Case Study | May 22, 2014

Solving A Taste and Odor Problem Step By Step (Article)

Source: TrojanUV

By Terry Keep of TrojanUV, Said Abou Abdallah of Arcadis, and Dr. Dean Reynolds, Department of Water Treatment City of Alliance, Ohio

The City of Alliance Ohio’s water system has experienced annual Taste and Odor (T&O) events since the mid 1950’s, when the first of two reservoirs, Deer Creek Reservoir, was placed into service. Nutrient contaminants, in particular phosphorous, in the watershed accumulate in the reservoirs causing algal blooms. The blue-green algae, also known as cyanobacteria, produce two aesthetically-offensive secondary metabolite compounds, 2-methyisoborneal (MIB) and trans-1,10-dimethyl-trans-9-decalol (Geosmin). Although both compounds occur in high concentrations in the reservoirs, frequent testing showed that MIB is the primary compound causing T&O problems in the city’s drinking water. MIB can be detected by a few very sensitive persons as low as 7 ng/L (parts per trillion, ppt), but most people cannot detect MIB until it is greater than 20 ppt.

A particularly bad T&O event occurred in the winter of 2009 when the MIB level reached 340 ppt. The City was flooded with complaint calls. The Alliance Water Treatment Plant (WTP) fought the problem with the available treatment processes. The main process used for removing MIB was powder activated carbon (PAC). In addition, 24 in. of granulated activated carbon (GAC) capping the eight filter beds in the plant had shown some seasonal success at removing MIB. Concentrations for a typical 12-month period are presented for 2010 and 2011 in Figure 1. The highest MIB concentration during that time was 1100 ppt.

Figure 1. MIB Concentrations, June 2010-May 2011

MIB concentrations in raw water flowing into the Alliance WTP from Deer Creek Reservoir for a 12 month period from June, 2010 until May, 2011.

Since the 2009 T&O event, the WTP has learned much about the cause and frequency of T&O events in the reservoirs, and how to maximize MIB removal using the available processes. Testing has shown that MIB removal with GAC alone (without PAC) is excellent in the warmer months. This is attributed to the biological activities of the GAC which is effective even at MIB levels of 1,000 ppt or higher. Once the raw water temperature decreases in the fall, usually in October, and during winter and spring months, GAC loses biological activity. It becomes incapable of removing MIB, unless the GAC has recently been replaced with reactivated or virgin GAC.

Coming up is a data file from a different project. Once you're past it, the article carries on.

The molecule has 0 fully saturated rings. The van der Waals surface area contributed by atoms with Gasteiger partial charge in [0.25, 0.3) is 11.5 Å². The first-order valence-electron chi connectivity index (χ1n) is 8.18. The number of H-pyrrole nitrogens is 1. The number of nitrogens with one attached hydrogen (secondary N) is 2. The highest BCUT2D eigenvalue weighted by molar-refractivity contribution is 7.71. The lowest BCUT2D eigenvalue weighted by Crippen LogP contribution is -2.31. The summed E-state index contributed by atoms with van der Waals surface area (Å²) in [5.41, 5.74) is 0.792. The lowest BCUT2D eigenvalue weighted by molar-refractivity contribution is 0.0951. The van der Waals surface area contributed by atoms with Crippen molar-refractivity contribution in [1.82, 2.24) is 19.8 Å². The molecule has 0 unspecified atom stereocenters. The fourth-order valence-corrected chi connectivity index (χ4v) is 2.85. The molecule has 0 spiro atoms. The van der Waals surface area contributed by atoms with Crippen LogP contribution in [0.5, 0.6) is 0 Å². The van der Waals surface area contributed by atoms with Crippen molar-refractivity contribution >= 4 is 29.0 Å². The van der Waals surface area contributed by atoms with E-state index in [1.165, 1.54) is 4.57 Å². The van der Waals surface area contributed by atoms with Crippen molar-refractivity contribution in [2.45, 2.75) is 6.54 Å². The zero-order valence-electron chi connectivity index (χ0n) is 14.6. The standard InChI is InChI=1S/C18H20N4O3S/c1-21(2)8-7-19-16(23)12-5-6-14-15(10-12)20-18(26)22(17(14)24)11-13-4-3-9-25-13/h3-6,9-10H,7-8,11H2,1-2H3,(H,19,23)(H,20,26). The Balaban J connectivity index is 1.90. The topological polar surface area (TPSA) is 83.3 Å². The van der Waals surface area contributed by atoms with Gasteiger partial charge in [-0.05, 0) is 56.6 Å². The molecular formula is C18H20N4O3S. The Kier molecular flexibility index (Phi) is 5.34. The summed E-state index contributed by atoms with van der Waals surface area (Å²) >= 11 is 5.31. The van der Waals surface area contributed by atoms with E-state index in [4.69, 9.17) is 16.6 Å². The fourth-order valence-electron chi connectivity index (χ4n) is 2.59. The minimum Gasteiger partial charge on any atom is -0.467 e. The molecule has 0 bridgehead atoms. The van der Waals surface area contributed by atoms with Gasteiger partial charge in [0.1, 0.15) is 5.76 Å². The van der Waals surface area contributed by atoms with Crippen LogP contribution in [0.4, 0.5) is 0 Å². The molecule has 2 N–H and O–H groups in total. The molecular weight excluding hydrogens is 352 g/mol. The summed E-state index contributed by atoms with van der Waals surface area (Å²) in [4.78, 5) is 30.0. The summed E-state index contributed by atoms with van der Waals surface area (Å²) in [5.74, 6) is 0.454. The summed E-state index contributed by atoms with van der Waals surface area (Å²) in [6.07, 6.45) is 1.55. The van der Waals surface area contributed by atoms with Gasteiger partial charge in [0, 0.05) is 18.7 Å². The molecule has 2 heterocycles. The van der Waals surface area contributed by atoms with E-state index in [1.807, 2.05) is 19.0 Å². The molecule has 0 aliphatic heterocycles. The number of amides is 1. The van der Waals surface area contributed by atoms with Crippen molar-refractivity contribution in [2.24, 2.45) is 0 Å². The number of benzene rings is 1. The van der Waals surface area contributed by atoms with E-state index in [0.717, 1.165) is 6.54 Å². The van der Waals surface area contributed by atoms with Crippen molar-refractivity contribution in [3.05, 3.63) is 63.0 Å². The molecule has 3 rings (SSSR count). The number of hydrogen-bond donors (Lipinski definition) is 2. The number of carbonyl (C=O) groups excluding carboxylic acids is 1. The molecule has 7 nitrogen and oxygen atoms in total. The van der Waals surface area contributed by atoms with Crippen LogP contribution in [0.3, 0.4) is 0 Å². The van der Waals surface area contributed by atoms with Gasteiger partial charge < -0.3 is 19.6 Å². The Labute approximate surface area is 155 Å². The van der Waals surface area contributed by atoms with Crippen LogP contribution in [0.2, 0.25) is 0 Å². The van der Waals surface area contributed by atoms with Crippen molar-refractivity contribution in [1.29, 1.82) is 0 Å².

Over the last five winter T&O seasons, the City of Alliance has spent more than $1,000,000 to feed PAC for T&O removal and to make the water palatable. Changes in the treatment train have also improved MIB removal. By running the two treatment basins in series and using the first as a carbon contact tank prior to coagulation, the contact time with PAC was increased and MIB removal increased by about 15%. The WTP evaluated different PAC products to determine the best alternative for the limited PAC delivery system. The wood based PAC was used and found to be more effective than the charcoal based PAC although it was almost twice the cost.

The WTP strategy to remove T&O has been a two-pronged approach. The first is by sampling and extensive testing in the watershed to search for sources of nutrient contaminants, in particular phosphorus. Over 60 testing sites on tributaries and in the two reservoirs have identified multiple sites of contaminant origin. Two small villages have been found to be possible sources of septic. In these areas, septic overflow is discharged into the village’s drainage system which flows directly into the reservoirs. At least one entire rural housing allotment in the watershed contributes to the contamination because their 1960 and 1970’s era leach bed home septic systems are no longer functioning. Other homes have also been found to have essentially failed home septic treatment, and subsequently more of their septic waste flows into the reservoirs. Agriculture contribution, in particular from dairy operations also contributes to the phosphorus concentrations in the reservoirs. The City has been working with various governmental organizations to find funding and solutions to the many sources of nutrient contamination problems.